For the first time, the Harrisonville Wildcats Football team has hosted cardboard boat races, drawing 19 boats that competed in three divisions. The event, which took place Aug. 5 at City Park, was open to anyone.
The winner in the football players/coaches division was the boat led by Harrisonville High School freshman Josh Pesek. The open division winner was the boys soccer team, and the parent/community division winner was the Mama Cats boat. The Mama Cats won the judges choice, and boys soccer won the fan vote.
The Central Office boat won the Titanic award for sinking the fastest.
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Superintendent outlines focus for 2018-19
When staff members gathered Aug. 10 before the new academic year, the Harrisonville School District’s new superintendent offered them more than a welcome.
Paul Mensching also shared his focus for the year: strengthening both culture and academic achievement. A district news release said he talked about building relationships and the impact his fourth-grade and kindergarten teachers had on him.
Mensching emphasized the importance of getting to know students beyond the classroom.
Staffers from across the district met at Harrisonville High School for breakfast, conversations about strengths and needs, as well as staff recognitions. They were welcomed by high school cheerleaders and community members.
As they entered the meeting, employees were asked to write their hopes for the upcoming academic year. Their thoughts were highlighted in a video shown before the meeting concluded.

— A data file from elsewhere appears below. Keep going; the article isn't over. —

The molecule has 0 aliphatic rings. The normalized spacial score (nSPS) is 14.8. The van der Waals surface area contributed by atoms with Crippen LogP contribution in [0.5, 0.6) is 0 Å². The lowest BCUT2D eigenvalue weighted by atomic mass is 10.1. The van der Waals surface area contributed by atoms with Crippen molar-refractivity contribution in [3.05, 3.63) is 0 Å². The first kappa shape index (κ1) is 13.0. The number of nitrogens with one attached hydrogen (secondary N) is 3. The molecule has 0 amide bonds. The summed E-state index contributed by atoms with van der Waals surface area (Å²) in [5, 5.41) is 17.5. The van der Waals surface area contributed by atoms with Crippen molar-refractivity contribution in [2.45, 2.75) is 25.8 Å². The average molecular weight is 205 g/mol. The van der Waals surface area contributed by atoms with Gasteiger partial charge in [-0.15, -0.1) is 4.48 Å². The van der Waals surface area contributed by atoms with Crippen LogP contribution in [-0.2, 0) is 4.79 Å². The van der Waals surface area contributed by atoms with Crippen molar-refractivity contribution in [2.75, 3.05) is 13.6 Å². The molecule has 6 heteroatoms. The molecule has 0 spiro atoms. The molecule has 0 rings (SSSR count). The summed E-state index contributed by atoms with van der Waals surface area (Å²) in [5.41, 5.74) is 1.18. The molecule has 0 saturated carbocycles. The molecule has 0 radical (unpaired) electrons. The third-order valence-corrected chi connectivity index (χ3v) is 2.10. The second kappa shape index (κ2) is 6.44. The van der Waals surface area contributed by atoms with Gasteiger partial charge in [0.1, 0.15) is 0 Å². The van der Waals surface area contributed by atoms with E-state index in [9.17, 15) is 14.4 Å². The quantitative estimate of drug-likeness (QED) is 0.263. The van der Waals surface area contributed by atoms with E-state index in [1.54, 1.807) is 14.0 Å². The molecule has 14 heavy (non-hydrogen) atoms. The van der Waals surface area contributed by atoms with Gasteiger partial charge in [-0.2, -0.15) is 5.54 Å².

New teachers had reported two days earlier to work in their classrooms and spend time with the technology department, their mentors and their building principals.
Classes were to resume in Harrisonville on Aug. 16.
Pleasant Hill ag teacher wins award
Pleasant Hill High School teacher Mike Keilholz has been recognized as this region’s Ideas Unlimited Award recipient by the National Association of Agriculture Educators.
Keilholz said his winning idea is called “Keilholz’ Soils and Sponges.” It’s a way of teaching soil texture to soil surface area, which affects the soil’s water-holding capacity. Keilholz said it also helps students understand other concepts and vocabulary related to soils.
He will be one of six teachers to make a presentation at the group’s national conference in November. The Ideas Unlimited award is a mechanism for agriculture instructors to exchange teaching ideas.
Compiled by Elaine Adams, Special to the Democrat Missourian